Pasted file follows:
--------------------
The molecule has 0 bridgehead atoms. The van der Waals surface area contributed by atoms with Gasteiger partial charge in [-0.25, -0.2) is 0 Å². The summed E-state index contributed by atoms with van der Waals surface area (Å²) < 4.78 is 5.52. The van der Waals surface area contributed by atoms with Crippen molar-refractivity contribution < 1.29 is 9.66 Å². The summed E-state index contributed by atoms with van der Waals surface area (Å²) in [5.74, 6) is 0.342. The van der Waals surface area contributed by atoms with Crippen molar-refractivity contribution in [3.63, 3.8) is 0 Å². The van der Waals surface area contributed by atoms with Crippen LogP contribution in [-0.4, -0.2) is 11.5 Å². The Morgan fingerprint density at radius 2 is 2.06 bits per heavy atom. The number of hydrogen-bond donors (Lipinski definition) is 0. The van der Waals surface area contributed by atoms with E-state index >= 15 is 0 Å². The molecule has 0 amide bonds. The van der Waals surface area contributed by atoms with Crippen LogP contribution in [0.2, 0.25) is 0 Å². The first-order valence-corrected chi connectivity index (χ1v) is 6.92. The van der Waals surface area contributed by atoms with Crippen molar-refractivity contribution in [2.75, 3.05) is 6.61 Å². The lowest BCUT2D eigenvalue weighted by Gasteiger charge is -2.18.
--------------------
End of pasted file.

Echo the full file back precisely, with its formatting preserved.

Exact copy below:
The molecule has 0 bridgehead atoms. The van der Waals surface area contributed by atoms with Gasteiger partial charge in [-0.25, -0.2) is 0 Å². The summed E-state index contributed by atoms with van der Waals surface area (Å²) < 4.78 is 5.52. The van der Waals surface area contributed by atoms with Crippen molar-refractivity contribution < 1.29 is 9.66 Å². The summed E-state index contributed by atoms with van der Waals surface area (Å²) in [5.74, 6) is 0.342. The van der Waals surface area contributed by atoms with Crippen molar-refractivity contribution in [3.63, 3.8) is 0 Å². The van der Waals surface area contributed by atoms with Crippen LogP contribution in [-0.4, -0.2) is 11.5 Å². The Morgan fingerprint density at radius 2 is 2.06 bits per heavy atom. The number of hydrogen-bond donors (Lipinski definition) is 0. The van der Waals surface area contributed by atoms with E-state index >= 15 is 0 Å². The molecule has 0 amide bonds. The van der Waals surface area contributed by atoms with Crippen LogP contribution in [0.2, 0.25) is 0 Å². The first-order valence-corrected chi connectivity index (χ1v) is 6.92. The van der Waals surface area contributed by atoms with Crippen molar-refractivity contribution in [2.75, 3.05) is 6.61 Å². The lowest BCUT2D eigenvalue weighted by Gasteiger charge is -2.18.